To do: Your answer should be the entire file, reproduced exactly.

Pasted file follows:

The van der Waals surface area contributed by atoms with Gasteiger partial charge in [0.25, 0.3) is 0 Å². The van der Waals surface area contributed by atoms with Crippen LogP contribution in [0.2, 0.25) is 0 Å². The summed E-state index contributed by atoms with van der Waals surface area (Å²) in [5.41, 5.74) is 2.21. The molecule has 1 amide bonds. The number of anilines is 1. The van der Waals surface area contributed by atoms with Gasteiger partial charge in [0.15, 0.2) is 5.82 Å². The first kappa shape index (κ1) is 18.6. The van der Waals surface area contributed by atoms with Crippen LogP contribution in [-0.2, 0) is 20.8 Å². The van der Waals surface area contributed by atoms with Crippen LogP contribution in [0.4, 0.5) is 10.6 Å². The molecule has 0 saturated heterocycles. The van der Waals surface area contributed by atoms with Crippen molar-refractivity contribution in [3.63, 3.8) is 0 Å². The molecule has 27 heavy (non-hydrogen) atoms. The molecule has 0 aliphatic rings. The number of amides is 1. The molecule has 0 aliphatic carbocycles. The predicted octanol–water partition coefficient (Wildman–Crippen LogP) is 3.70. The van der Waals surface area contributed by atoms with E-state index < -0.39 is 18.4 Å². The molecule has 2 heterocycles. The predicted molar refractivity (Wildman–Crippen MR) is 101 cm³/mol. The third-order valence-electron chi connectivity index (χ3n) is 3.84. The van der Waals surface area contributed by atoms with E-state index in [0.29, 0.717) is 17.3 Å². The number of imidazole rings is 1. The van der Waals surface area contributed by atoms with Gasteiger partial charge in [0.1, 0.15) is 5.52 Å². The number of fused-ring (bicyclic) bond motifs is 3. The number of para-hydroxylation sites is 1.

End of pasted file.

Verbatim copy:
The van der Waals surface area contributed by atoms with Gasteiger partial charge in [0.25, 0.3) is 0 Å². The van der Waals surface area contributed by atoms with Crippen LogP contribution in [0.2, 0.25) is 0 Å². The summed E-state index contributed by atoms with van der Waals surface area (Å²) in [5.41, 5.74) is 2.21. The molecule has 1 amide bonds. The number of anilines is 1. The van der Waals surface area contributed by atoms with Gasteiger partial charge in [0.15, 0.2) is 5.82 Å². The first kappa shape index (κ1) is 18.6. The van der Waals surface area contributed by atoms with Crippen LogP contribution in [-0.2, 0) is 20.8 Å². The van der Waals surface area contributed by atoms with Crippen LogP contribution in [0.4, 0.5) is 10.6 Å². The molecule has 0 saturated heterocycles. The van der Waals surface area contributed by atoms with Crippen molar-refractivity contribution in [3.63, 3.8) is 0 Å². The molecule has 27 heavy (non-hydrogen) atoms. The molecule has 0 aliphatic rings. The number of amides is 1. The molecule has 0 aliphatic carbocycles. The predicted octanol–water partition coefficient (Wildman–Crippen LogP) is 3.70. The van der Waals surface area contributed by atoms with E-state index < -0.39 is 18.4 Å². The molecule has 2 heterocycles. The predicted molar refractivity (Wildman–Crippen MR) is 101 cm³/mol. The third-order valence-electron chi connectivity index (χ3n) is 3.84. The van der Waals surface area contributed by atoms with E-state index in [0.29, 0.717) is 17.3 Å². The number of imidazole rings is 1. The van der Waals surface area contributed by atoms with Gasteiger partial charge in [0.1, 0.15) is 5.52 Å². The number of fused-ring (bicyclic) bond motifs is 3. The number of para-hydroxylation sites is 1.